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Sunday, Jul 03, 2022

Priti Patel’s own officials warned her about easing stop and search conditions

Priti Patel’s own officials warned her about easing stop and search conditions

Exclusive: Home Office assessment found lifting restrictions may lead to more BAME people being stopped
Priti Patel was warned by her own officials that lifting restrictions on police stop and search powers could damage community relations and lead to more people from minority ethnic backgrounds being targeted.

An equality impact assessment of stop and search options, commissioned by the Home Office, found that making it easier for the police to stop people may lead to more people from black, Asian and minority ethnic backgrounds being stopped.

The disclosure has angered one former race adviser to No 10, who said Patel’s decision would instil distrust in another generation of young black men.

Stop and search tactics are controversial because of concerns that they disproportionately affect black and minority ethnic communities, with campaign groups previously warning that relaxing the restrictions could compound discrimination.

In a letter to police forces earlier this month, the home secretary outlined the easing of conditions, enforced in 2014, on the use of the tactics under section 60 of the criminal justice and public order act.

Section 60 powers give officers the right to search people without reasonable grounds in an area where they expect serious violence, and to look for weapons before they can be used or for those used in a recent attack. The limitations were put in place in 2014 by the then home secretary, Theresa May.

The impact assessment paper, published on Tuesday but signed off in January, said: “Any increase in stop and search under s60 is likely to lead to more people from a minority background being searched.”

The 28-page assessment said that in 2020-21, based on self-defined ethnicity only, ethnic minority and black individuals were 3.5 and 7.0 times more likely to be searched under all stop and search powers than white individuals.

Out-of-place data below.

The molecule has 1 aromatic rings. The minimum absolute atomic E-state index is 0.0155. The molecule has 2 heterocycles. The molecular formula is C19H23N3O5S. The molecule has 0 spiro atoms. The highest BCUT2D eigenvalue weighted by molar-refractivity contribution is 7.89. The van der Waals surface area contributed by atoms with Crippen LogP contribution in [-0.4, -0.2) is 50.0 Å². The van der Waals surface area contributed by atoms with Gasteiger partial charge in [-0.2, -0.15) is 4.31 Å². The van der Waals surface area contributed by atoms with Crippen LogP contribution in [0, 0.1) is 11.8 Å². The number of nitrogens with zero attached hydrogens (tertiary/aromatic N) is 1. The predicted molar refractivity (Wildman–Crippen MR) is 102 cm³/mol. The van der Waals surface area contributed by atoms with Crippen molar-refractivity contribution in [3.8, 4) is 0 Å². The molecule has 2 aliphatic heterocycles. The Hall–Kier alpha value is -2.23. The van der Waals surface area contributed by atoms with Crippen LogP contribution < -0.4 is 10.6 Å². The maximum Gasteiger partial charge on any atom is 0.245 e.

The assessment suggested these disparities may be higher in reality – 4.2 times more likely for people from a minority ethnic background, and 8.7 times more likely for black people specifically.

“On s60 searches specifically (which make up 1.3% of all stop and searches) – ethnic minority individuals, and particularly black individuals, are more likely to be searched than white individuals. Nationally, ethnic minority and black individuals were respectively 6.2 and 14 times more likely than white individuals to be stopped and searched under s60 in 2020-21,” the assessment said.

In 2014, May introduced thebest use of stop and search scheme (Busss) to curb the use of the tactic. It introduced five non-legislative and voluntary conditions on the police’s use of s60 powers, as part of a broader drive to reduce racial disparities and increase the effectiveness of stop and search.

The relaxation of these conditions was expected to lead to certain groups being more likely than others to be subject to all stop and search powers, the assessment said.

“It is reasonable to assume that a permanent decision to relax some or all the Busss conditions, which would be with a view to increased operational flexibility, could lead to a further increase in s60 searches and could, in turn, mean that disparities may continue or are exacerbated,” it said.

Earlier this month, Patel announced that the Home Office would extend the length of time the powers could be in force from 15 to 24 hours and that a section 60 could be extended to 48 hours, having previously been 39 hours. The rank at which officers can authorise the deployment of stop and search has been lowered from senior officer to inspector, and superintendents can extend the authorisation.

Authorising officers will now only need to anticipate that serious violence “may” rather than “will” occur, and they no longer need to communicate authorisations to communities in advance.

Commenting on Patel’s decision to go ahead with changes, Simon Woolley, the former chair of No 10’s race disparity unit under Theresa May, said: “It is deeply troubling that Priti Patel’s political posturing trumps effective policing – policing with consent – and will further alienate a generation of black youths who will continue to distrust the police.”

A Home Office spokesperson said the use of stop and search is a vital tactic that removed almost 16,000 dangerous weapons and resulted in almost 81,000 arrests last year.

She said: “Nobody should be stopped and searched because of their race or background but tragically, data shows that young black men are disproportionately more likely to be the victims of knife crime.

“More is being done in policing to ensure everyone is treated fairly and without prejudice.”

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